Being Mexican, one of the staples of my mother’s dinner table was beans. She liked pinto beans, and as a child I was required to sift through the dried beans and remove the small stones added to the beans to increase their weight. It was boring and tedious and a lot of small stones got past me. But I liked my mother’s beans, especially when they were refried and mashed in hot lard. We had these with eggs for breakfast.
The first time I tried to make beans as an adult was when I was cooking dinner for my future father-in-law, I’ll call him Big Bob, mostly because he was tall and had a big booming voice. I remembered how my mother would start the beans early in the morning and they would boil on the stove for hours, and she added water as needed.
I rinsed the beans like mom used to do, added water, and started cooking. Hours later, the beans were still hard. I added more water and turned up the heat, Big Bob was due any moment at our studio apartment on East Houston Street and the beans were still uncooked.
I tried really hard to make an authentic Mexican brunch for my future father-in-law and my girlfriend’s three siblings, but in the end the beans part of the brunch partially burned on the stove, and what didn’t burn was still “al dente,” or hard to the bite.
“The beans have a sort of smoky flavor, how did you do that?” Asked Big Bob.
“Ah, actually, I sort of burnt them a little.”
He put down his fork and didn’t touch a single thing on his plate for the rest of the meal. It should have told me something about my future wife’s learned behavior, but I had to find out the hard way.
Eventually I looked up how to cook beans, and found out that the most important step was to soak the beans in water overnight, otherwise they’ll never get soft.
Thirty years and many pots of beans later, I’ve finally perfected my Mexican beans, and I make them regularly, though not quite as regularly as mom did.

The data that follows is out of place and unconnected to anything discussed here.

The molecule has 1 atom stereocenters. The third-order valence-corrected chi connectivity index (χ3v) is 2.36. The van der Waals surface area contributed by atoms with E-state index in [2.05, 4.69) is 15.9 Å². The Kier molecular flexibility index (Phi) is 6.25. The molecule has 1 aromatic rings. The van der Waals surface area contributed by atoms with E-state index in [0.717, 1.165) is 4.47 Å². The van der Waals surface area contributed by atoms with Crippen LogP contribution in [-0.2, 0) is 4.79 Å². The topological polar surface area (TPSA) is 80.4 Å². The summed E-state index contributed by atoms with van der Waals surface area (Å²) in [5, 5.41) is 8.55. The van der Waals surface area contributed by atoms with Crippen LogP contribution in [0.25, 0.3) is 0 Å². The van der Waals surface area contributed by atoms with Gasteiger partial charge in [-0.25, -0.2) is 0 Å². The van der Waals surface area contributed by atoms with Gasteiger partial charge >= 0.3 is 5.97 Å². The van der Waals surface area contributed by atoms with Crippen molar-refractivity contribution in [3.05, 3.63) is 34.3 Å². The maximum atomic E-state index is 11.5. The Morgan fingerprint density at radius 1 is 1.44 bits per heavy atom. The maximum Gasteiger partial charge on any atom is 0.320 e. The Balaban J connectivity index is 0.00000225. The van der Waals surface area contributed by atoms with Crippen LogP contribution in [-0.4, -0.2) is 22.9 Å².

So, in case you ever get the urge to make beans, I have put down my recipe here.
I like to use red beans, I just love the color and flavor, much richer than pintos or any other kind of bean. So, red kidney or small red chili beans to start. Pick out the stones, if any, and soak overnight. I use a half a pound of beans, which makes a little less than a quart of beans, enough to last me a week.
Next, I chop half a small red onion and sauté it in a couple of tablespoons of hot oil in a four-quart pot. You can also add a couple of cloves of minced garlic, if you’re into garlic.
I bought a “Chopper” this summer, after using one at my friend Albert’s home where we stayed for a week, but I’ve decided it’s too noisy and too much of a pain in the ass to clean, so I’m back to hand chopping with a chef’s knife. It feels more real to me.
As the onion caramelizes, rinse your beans in cold water. Add the beans to the hot pot. This makes a great sizzling sound that will always remind me of my mother’s kitchen.
Add a quart of water, and bring to a boil.
When it’s boiling, I add my secret sauce/stock. You can use a couple of cubes of bullion, chicken or beef stock, and any spices you might want to put in to taste.
I’ll tell you what’s in my secret sauce/stock in case you want to make it.
I cooked chicken the day before, and to do it first I sautéed the onion and a whole jalapeño, reduced them in water, added a couple of tablespoons of red molé, some turmeric, a dash of salt, and a teaspoon of Grace’s jerk sauce. This was added to the chicken and slow roasted in the oven.
After the chicken was done I saved the broth in a separate jar, and this is enough to make two pots of beans.
So add your secret sauce/stock, and reduce the flame to a simmer. Cook for an hour or so, adding water as needed. You don’t want to burn them the way I did.
Keep checking the softness of the beans, and if you like refries, the softer the beans the easier it will be to mash and refry them. If you want the beans for like a three-bean salad, leave them a little firmer. When they start to split in two, you know you’ve gone too far.
When you’re done, you can save the juice separately, or leave the beans in it. The brown juice makes a rich egg-drop soup if you want a quick cup of nourishment.
If you want to make refries, you definitely need to drain the juice.
To refry, simply heat some oil in a saucepan, add the beans and use a potato masher to mash them to your required consistency.
The beans can also be used as a base for an awesome chili- in the future I’ll post the chili recipe, one that’s guaranteed to leave you panting and red-faced.
The secret to good cooking is not to get caught up exact amounts and ingredients, you can substitute and add/subtract ingredients to your taste, but most importantly, put a little love in it.